By David Martin

A unique Hollywood story told


August 22, 2019

“Once Upon a Time in Hollywood” is the tale of two Hollywoods: one that’s fading into irrelevance and one of a fresher version blossoming in its place.

The film mostly follows actor Rick Dalton (Leonardo DiCaprio) and his longtime stuntman and friend Cliff Booth (Brad Pitt) as they struggle to make ends meet in 1969. The pair’s careers peaked with the TV western “Bounty Law” and in the years following the series’ end, find Dalton’s star fading. Dalton continues acting in various bad guy of the week guest star roles for television, while Booth does odd jobs for Dalton, including being his driver. Booth’s career is also dogged by an incident with Bruce Lee on the set of “Green Hornet” and rumors regarding the death of his wife.

The duo’s story is juxtaposed with actress Shanon Tate (Margot Robbie) as her star raises. While Dalton films a pilot for another western series and Booth fixes the television antenna at Dalton’s house, Tate sits in a theater and listens as the audience reacts to her role in “The Wreaking Crew,” a Dean Martin spy comedy she costars in. She and husband, Roman Polanski, are the hottest couple in Hollywood, with Polanski continuing to garner attention for his 1968 film “Rosemary’s Baby.” The couple also happen to live next door to Dalton.

Given the era the film takes place in, people with an understanding of the historical context framing the story will see the heavy foreshadowing leading to its climax. Yet, the movie doesn’t end the way history dictates it should, opting for a violent and darkly comedic finale that can only come from a Tarantino flick.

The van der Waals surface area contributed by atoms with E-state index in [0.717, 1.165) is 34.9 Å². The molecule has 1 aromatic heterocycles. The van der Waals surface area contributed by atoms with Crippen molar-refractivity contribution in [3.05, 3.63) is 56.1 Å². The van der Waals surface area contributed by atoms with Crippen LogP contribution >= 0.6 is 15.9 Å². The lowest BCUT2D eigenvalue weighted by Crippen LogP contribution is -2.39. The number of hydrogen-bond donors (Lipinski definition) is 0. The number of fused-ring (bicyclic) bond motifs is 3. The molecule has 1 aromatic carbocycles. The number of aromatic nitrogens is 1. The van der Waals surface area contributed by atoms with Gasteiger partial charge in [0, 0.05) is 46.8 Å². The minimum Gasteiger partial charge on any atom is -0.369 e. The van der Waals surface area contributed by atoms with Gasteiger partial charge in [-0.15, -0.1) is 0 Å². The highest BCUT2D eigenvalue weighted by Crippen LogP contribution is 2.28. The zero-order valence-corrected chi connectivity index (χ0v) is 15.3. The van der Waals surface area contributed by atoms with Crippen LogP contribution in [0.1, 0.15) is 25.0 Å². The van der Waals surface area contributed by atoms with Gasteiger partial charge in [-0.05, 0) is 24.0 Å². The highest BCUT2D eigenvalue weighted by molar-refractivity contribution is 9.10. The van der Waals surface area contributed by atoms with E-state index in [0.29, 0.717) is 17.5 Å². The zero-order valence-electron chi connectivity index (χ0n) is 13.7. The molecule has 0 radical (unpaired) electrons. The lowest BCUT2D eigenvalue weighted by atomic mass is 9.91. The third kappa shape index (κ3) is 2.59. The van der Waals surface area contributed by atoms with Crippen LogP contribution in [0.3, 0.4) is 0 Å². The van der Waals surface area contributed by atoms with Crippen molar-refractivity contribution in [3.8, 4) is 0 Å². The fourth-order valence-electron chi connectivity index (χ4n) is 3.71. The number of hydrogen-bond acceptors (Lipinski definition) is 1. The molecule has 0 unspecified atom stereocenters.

“Once Upon a Time in Hollywood” is a much more meditative film for Tarantino, who has made a name for himself with highly violent and stylish films. Many of the Tarantino tropes are here, such as free-flowing foul language, pop culture references and homages to other films. But, the movie’s main theme of a man coming to terms with his career fading as Hollywood continues seeking the next big thing feels much more personal than the themes found in Tarantino’s previous movies.

While he has discussed several potential projects, such as a continuation of the “Kill Bill” story and a desire to film episodes of the fictional “Bounty Law” series, Tarantino has also spoken publicly about eventually stepping away from film making. Tarantino continues to be the auteur he’s always been, but he’s also no longer one of Hollywood’s notable up and comers and his star power will eventually fade as younger film makers with fresh ideas take his place. The new will always replace the old and in a place like Hollywood, it doesn’t take long for the old to be swept away in the flurry of excitement following its newest attractions.

Despite the themes of the new replacing the old found throughout, “Once Upon a Time in Hollywood” ends on an upbeat note. Dalton is entering a new phase of his life at the film’s conclusion and a chance meeting in the final moments may ultimately reinvigorate his career. He still has a chance to become the movie star he wants to be.

This might be Tarantino saying there’s still opportunities for an aging filmmaker and the future for actors and directors of his generation that are still out there.


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